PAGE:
Likewise with the final touchdown for the Mueller redevelopment project, as the council this fall finally gets to (presumably) approve its agreement with Catellus Development to reinvent the old airport. This is the biggest real-estate deal the city's ever undertaken, so it might be good that the city has taken a, shall we say, deliberate approach and pace here. But City Hall long ago acquired a bad habit of allowing the council to spend week after week refereeing the same minor disputes, and then presenting it with massive slabs of critical policy – the police contracts, the Austin Energy strategic plan, the Domain deal, the Seton/Children's Hospital deal – that need to be consumed and digested in a hurry.

Wanna bet that's what happens with Mueller? When the citizens finally get a look at what this nine-digit deal entails, it will still be warm from the copy machine, and the council will be asked to vote on it that day. As an on-the-record Mueller booster, this wouldn't bother me so much, because I kinda know what to expect. But clearly it's not the kind of last-minute action the locals like to see, regardless of their ideological persuasions – this summer's dramas have reminded us all that "all accountability, all the time" is the first commandment of Austin politics.

Unfinished Business

Simply dealing with these must-do, overdue decisions, if done with the council's typical, uh, vigor, would consume much of City Hall's fall-season schedule, which means other storylines go unattended. For instance, Capital Metro is now going to the voters for the second time with a rail plan without much help from City Hall. Sure, council members support rail as an idea, just as they did four years ago. But we can safely say that any effort to balance our dependence on cars and roads with transit – any transit – is going to depend on city policy as much as it will on Capital Metro.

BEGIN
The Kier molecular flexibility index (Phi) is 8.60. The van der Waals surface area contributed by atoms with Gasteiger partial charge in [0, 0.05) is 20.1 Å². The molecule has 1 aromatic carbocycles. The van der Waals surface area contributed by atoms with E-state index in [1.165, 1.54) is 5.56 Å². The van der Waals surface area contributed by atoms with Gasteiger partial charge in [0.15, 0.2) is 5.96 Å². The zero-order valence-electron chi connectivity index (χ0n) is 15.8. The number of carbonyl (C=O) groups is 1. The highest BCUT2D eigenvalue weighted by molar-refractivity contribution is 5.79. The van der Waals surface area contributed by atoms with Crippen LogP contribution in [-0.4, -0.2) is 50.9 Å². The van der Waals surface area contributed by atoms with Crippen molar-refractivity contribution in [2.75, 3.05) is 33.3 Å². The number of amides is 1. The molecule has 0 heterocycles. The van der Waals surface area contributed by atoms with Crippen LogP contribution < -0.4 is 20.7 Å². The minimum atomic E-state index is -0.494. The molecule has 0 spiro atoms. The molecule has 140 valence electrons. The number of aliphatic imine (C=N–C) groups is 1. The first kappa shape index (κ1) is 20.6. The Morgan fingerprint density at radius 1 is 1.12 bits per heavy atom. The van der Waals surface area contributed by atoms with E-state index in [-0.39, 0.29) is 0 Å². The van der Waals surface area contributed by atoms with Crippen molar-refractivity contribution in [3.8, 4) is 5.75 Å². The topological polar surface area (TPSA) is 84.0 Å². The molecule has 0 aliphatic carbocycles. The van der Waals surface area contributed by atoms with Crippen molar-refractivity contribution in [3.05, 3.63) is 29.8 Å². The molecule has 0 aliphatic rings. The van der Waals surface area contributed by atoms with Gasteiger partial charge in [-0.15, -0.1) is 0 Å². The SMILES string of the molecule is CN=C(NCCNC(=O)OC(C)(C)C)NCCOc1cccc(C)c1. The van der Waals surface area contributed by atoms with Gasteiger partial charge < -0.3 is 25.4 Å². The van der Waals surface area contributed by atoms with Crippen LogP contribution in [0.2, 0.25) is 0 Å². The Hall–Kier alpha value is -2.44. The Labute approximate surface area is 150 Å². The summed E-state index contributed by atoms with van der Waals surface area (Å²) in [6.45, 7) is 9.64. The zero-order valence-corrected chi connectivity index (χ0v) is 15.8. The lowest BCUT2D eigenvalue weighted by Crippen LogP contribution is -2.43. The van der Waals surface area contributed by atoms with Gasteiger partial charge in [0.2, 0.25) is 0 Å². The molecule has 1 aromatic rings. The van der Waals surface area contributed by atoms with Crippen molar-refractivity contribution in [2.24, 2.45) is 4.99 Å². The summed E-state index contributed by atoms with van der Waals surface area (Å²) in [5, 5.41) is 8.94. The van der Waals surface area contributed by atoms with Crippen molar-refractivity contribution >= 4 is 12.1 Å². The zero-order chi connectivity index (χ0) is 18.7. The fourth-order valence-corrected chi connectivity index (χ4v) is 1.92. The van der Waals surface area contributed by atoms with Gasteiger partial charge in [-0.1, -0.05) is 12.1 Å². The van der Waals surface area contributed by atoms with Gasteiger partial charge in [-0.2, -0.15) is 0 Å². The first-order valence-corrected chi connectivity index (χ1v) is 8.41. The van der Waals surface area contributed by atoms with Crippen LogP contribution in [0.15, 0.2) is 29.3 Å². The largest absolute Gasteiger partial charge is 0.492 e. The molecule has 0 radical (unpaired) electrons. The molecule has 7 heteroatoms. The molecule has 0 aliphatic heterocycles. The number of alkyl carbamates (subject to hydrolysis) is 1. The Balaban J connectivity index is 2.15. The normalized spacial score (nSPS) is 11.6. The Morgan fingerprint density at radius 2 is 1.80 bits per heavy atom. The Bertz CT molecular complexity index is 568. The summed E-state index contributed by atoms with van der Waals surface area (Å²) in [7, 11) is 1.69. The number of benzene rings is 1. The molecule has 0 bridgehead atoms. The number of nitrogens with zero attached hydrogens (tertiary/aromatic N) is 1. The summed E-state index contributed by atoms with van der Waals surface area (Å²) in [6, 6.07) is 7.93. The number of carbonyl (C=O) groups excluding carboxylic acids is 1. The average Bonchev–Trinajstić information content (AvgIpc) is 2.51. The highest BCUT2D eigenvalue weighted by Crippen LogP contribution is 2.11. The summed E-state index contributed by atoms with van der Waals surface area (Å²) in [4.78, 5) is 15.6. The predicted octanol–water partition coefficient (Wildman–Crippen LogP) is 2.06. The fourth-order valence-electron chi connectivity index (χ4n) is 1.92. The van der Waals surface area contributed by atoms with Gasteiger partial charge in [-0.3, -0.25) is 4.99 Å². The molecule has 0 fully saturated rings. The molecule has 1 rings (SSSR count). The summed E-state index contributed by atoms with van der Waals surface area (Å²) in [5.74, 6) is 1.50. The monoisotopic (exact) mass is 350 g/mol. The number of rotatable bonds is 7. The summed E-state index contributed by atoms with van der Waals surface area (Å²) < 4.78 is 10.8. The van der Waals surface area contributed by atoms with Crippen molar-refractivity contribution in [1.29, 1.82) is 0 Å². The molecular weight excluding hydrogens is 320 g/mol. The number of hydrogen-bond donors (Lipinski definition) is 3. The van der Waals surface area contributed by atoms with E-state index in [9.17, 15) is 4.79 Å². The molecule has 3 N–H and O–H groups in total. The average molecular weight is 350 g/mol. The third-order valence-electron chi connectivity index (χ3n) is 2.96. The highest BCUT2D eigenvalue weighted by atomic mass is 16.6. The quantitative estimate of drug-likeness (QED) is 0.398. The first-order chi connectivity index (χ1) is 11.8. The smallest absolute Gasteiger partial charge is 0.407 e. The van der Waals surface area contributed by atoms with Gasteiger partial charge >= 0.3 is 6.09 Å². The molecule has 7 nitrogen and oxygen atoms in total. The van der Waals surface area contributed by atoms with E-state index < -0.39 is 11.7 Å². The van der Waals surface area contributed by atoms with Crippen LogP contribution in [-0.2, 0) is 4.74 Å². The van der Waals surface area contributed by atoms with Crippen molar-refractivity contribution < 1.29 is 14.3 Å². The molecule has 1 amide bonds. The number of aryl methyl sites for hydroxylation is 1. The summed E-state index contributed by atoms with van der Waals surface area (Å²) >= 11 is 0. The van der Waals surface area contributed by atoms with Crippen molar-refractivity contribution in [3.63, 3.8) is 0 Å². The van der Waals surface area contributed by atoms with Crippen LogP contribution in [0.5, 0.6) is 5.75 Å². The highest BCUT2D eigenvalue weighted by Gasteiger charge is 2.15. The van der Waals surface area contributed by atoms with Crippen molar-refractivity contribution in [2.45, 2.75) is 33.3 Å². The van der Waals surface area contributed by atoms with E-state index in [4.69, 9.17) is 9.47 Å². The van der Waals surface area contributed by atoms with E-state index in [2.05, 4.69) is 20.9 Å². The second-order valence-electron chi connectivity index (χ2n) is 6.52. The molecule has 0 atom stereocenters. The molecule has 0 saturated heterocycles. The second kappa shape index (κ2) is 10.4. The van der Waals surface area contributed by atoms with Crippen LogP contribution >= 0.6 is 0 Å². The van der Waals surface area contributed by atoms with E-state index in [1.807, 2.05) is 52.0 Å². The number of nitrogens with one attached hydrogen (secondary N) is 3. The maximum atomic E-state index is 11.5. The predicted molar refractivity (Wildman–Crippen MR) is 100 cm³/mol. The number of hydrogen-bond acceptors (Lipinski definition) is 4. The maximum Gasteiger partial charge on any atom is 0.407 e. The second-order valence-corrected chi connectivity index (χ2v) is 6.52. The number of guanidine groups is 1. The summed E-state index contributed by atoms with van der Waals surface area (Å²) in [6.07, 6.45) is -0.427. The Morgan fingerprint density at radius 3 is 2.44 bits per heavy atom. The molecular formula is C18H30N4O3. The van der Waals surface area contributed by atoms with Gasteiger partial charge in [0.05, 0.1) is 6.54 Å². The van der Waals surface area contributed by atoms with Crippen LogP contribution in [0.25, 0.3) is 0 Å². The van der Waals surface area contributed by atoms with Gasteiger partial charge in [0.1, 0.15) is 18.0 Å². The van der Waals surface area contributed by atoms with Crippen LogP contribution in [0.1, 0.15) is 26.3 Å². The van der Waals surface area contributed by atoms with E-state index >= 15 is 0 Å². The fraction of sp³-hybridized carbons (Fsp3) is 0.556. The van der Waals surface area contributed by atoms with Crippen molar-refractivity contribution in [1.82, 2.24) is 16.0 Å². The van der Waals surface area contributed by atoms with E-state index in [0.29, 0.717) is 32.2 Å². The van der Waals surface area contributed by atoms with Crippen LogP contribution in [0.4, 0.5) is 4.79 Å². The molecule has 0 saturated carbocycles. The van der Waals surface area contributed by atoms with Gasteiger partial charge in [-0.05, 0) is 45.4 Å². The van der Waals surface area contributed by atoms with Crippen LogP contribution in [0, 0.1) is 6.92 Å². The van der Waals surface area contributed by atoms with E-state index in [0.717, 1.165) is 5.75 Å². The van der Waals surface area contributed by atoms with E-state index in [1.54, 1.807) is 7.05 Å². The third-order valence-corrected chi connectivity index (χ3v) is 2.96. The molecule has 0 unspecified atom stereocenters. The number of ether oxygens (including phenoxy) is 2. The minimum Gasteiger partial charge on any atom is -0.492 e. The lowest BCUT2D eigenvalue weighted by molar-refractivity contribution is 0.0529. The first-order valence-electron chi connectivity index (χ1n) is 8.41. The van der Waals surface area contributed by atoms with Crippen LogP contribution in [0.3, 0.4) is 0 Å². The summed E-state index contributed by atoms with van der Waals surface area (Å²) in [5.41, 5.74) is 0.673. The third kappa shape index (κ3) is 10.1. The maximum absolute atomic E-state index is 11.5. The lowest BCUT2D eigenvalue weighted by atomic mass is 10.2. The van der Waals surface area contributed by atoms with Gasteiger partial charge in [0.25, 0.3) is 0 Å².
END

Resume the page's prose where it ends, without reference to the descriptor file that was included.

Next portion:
It's up to City Hall, and nobody else, to create goals and strategies, as opposed to wishes and hopes, for transit-supportive land use, and to back up those strategies not only with regulatory power but with actual cash money. Yes, we know the city has very little of the latter, but it has enough to give tax rebates and incentive deals to the Domain and to Home Depot, and likely soon to Son of Sematech and Freescale Semiconductor, and investing in transit-oriented redevelopment (not just at Mueller) offers its own opportunities for job creation and economic growth. At what point does it become obvious that if Austin really wants to promote urban density, close-in affordable housing, and non-auto friendliness, it's going to have to pay for it? When the City Council says so. Is it possible it will say so before Nov. 2?

Probably not. But Nov. 2 is not the only election that matters when previewing the council's fall season. Come the new year, we'll be into the next city election cycle, with open seats and everything, one that's likely to realign City Hall's balance of power. The council's performance over these next eight meetings will set the stage for the campaigns to come – which will in turn decide for us which of City Hall's current stories get renewed and which get canceled. end story

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city council, Central Austin Combined Neighborhood Plan, historic preservation, ACTV, Austin Music Network, Rainey Street, Mueller, Catellus Development, Capital Metro, transit-oriented development, commuter rail, tax incentives